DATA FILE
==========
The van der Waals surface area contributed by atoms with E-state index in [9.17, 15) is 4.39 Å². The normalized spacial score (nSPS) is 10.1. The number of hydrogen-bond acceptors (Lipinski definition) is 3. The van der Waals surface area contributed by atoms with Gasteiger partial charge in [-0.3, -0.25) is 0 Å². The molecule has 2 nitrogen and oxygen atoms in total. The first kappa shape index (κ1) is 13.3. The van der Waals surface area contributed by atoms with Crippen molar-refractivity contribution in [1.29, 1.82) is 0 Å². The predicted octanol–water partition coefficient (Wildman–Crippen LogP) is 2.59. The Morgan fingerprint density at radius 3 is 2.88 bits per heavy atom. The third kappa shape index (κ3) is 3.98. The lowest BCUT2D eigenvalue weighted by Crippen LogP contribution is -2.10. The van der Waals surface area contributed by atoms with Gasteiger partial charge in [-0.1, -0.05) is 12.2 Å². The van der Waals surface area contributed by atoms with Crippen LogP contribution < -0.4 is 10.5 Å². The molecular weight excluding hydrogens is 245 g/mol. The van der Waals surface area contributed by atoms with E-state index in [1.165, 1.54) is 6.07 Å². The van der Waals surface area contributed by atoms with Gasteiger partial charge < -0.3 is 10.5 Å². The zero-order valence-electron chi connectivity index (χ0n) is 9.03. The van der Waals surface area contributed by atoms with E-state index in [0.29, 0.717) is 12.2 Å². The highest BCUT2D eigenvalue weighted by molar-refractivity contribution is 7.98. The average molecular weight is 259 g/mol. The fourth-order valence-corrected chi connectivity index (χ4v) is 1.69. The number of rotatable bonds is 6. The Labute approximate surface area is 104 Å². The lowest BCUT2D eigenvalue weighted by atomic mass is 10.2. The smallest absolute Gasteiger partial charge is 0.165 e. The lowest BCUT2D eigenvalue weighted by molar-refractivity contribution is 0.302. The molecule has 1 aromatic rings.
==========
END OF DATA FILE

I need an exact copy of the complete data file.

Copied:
The van der Waals surface area contributed by atoms with E-state index in [9.17, 15) is 4.39 Å². The normalized spacial score (nSPS) is 10.1. The number of hydrogen-bond acceptors (Lipinski definition) is 3. The van der Waals surface area contributed by atoms with Gasteiger partial charge in [-0.3, -0.25) is 0 Å². The molecule has 2 nitrogen and oxygen atoms in total. The first kappa shape index (κ1) is 13.3. The van der Waals surface area contributed by atoms with Crippen molar-refractivity contribution in [1.29, 1.82) is 0 Å². The predicted octanol–water partition coefficient (Wildman–Crippen LogP) is 2.59. The Morgan fingerprint density at radius 3 is 2.88 bits per heavy atom. The third kappa shape index (κ3) is 3.98. The lowest BCUT2D eigenvalue weighted by Crippen LogP contribution is -2.10. The van der Waals surface area contributed by atoms with Gasteiger partial charge in [-0.1, -0.05) is 12.2 Å². The van der Waals surface area contributed by atoms with Crippen LogP contribution < -0.4 is 10.5 Å². The molecular weight excluding hydrogens is 245 g/mol. The van der Waals surface area contributed by atoms with E-state index in [1.165, 1.54) is 6.07 Å². The van der Waals surface area contributed by atoms with Gasteiger partial charge < -0.3 is 10.5 Å². The zero-order valence-electron chi connectivity index (χ0n) is 9.03. The van der Waals surface area contributed by atoms with E-state index in [0.29, 0.717) is 12.2 Å². The highest BCUT2D eigenvalue weighted by molar-refractivity contribution is 7.98. The average molecular weight is 259 g/mol. The fourth-order valence-corrected chi connectivity index (χ4v) is 1.69. The number of rotatable bonds is 6. The Labute approximate surface area is 104 Å². The lowest BCUT2D eigenvalue weighted by atomic mass is 10.2. The smallest absolute Gasteiger partial charge is 0.165 e. The lowest BCUT2D eigenvalue weighted by molar-refractivity contribution is 0.302. The molecule has 1 aromatic rings.